Volunteers will set out across Bell County later this month in order to identify and help some of the area’s most vulnerable residents.
Local organizations once again are partnering with the Texas Homelessness Network this year for its annual Point in Time Count. This year the survey will take place from 6 a.m. to 1 p.m. Jan. 27.
The annual event aims to count everyone experiencing unsheltered homelessness — those living on the street — in the county. Volunteers also plan to include those in emergency and transitional housing.
Rashawn Smith, special pro-ject coordinator for the city of Killeen, is organizing the county’s Point in Time Count this year alongside many other organizations.
The annual count, Smith said, is important for the operations and planning of many local organizations.
“The information collected informs policy decisions, drives advocacy efforts and can help secure funding,” Smith said. “It is very important for our community as a whole for us to understand the scope of the homelessness crises and identify potential gaps in services so that we can work together to make homelessness rare, brief and one-time.”
Smith said the survey also provides the area with demographics of its homelessness population and gives organizations time to work together.
In December 2020, the city of Temple identified 336 residents who identified as homeless during the Homeless Count and Needs Assessment.
Nine residents told the city they were pushed into homeless by the COVID-19 pandemic.
Nancy Glover, Temple’s housing and community development director, said the homeless answered a 13-question survey.
Glover told the Telegram the survey helped establish the number of homeless individuals in the city and “to identify any services we can provide that would help bring them out of homelessness.”
Salvation Army work
Among the organizations helping to participate in the county is the Salvation Army of Bell County, which plans to have its case workers participate.
Lt. David Beckham, who leads the local Salvation Army from the organization’s Temple office, said the survey is something his organization tries to help out with since it affects their programs.
“It is very important to understand exactly what the need is amongst the homeless population, and how many there are that need the help,” Beckham said. “And, of course, the need is continuing to grow as more people are migrating out of Austin and coming this way.”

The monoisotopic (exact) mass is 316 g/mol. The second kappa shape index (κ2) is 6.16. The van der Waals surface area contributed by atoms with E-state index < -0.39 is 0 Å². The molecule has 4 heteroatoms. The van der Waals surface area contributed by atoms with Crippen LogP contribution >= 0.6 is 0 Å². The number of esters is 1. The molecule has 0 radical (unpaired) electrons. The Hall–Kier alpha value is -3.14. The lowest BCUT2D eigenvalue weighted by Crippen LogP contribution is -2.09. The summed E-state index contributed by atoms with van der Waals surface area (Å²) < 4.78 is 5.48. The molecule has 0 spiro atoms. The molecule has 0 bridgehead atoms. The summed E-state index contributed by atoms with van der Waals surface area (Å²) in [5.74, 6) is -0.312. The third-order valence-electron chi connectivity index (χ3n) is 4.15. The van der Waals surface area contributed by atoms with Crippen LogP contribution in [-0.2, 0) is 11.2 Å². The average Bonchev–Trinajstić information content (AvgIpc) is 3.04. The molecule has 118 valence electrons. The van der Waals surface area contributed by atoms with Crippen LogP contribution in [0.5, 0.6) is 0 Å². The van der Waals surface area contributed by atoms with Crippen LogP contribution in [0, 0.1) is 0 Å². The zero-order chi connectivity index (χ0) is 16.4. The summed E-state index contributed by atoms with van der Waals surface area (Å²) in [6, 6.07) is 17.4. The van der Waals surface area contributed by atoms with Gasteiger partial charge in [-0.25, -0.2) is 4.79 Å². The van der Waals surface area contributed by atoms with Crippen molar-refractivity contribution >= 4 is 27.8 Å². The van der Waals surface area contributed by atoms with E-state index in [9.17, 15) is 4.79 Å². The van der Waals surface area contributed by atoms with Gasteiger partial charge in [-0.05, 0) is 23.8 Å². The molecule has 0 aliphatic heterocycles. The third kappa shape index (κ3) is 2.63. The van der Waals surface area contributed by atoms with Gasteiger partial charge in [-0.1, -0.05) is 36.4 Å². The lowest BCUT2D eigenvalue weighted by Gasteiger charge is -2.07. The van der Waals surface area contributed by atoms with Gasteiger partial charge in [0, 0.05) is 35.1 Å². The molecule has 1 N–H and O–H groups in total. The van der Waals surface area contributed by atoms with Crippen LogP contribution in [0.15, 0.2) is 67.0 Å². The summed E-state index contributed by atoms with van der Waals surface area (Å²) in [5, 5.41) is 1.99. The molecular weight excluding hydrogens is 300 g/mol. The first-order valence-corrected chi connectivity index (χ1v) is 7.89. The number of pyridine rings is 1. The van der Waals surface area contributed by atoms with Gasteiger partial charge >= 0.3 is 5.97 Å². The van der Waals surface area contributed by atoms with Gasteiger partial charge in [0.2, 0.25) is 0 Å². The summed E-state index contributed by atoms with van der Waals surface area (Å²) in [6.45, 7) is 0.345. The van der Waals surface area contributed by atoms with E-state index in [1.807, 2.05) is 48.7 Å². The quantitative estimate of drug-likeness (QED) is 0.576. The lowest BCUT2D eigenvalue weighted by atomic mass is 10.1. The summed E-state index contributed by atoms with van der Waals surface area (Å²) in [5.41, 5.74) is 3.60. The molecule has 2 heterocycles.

Tracking this local population increase, of both the homeless and those with homes, is important for Beckham’s organization.
Beckham said the Salvation Army locally tries to work with the homeless and get them placed in a home within 30 days of starting their search. He said this search has gotten harder in recent years as the agency seeks affordable homes or apartments for clients.
“The real challenge for us this past year has been housing prices have gone up, so it is a great time to sell your home,” Beckham said. “But, with that, the prices for apartments go up, but our funding doesn’t go up. So our case workers need to be very creative in finding suitable housing for people.”
For those wanting to volunteer, organizers for the Point in Time Count plan on holding a virtual training session 2-4 p.m. Thursday.
The training session will be led by a staff member with the Texas Homeless Network, teaching those who want to participate what they need to do. Organizers said they are happy to help train those who are interested in volunteering for the first time.
Despite January often being one of the coldest months in Central Texas, Amanda Tindell, chairwoman of the Central Texas Homelessness Coalition, said the count will still go on.
“The volunteers always come through,” Tindell said in 2020.
Those wanting to sign up and participate in the count can do so at https://bit.ly/31B22R0.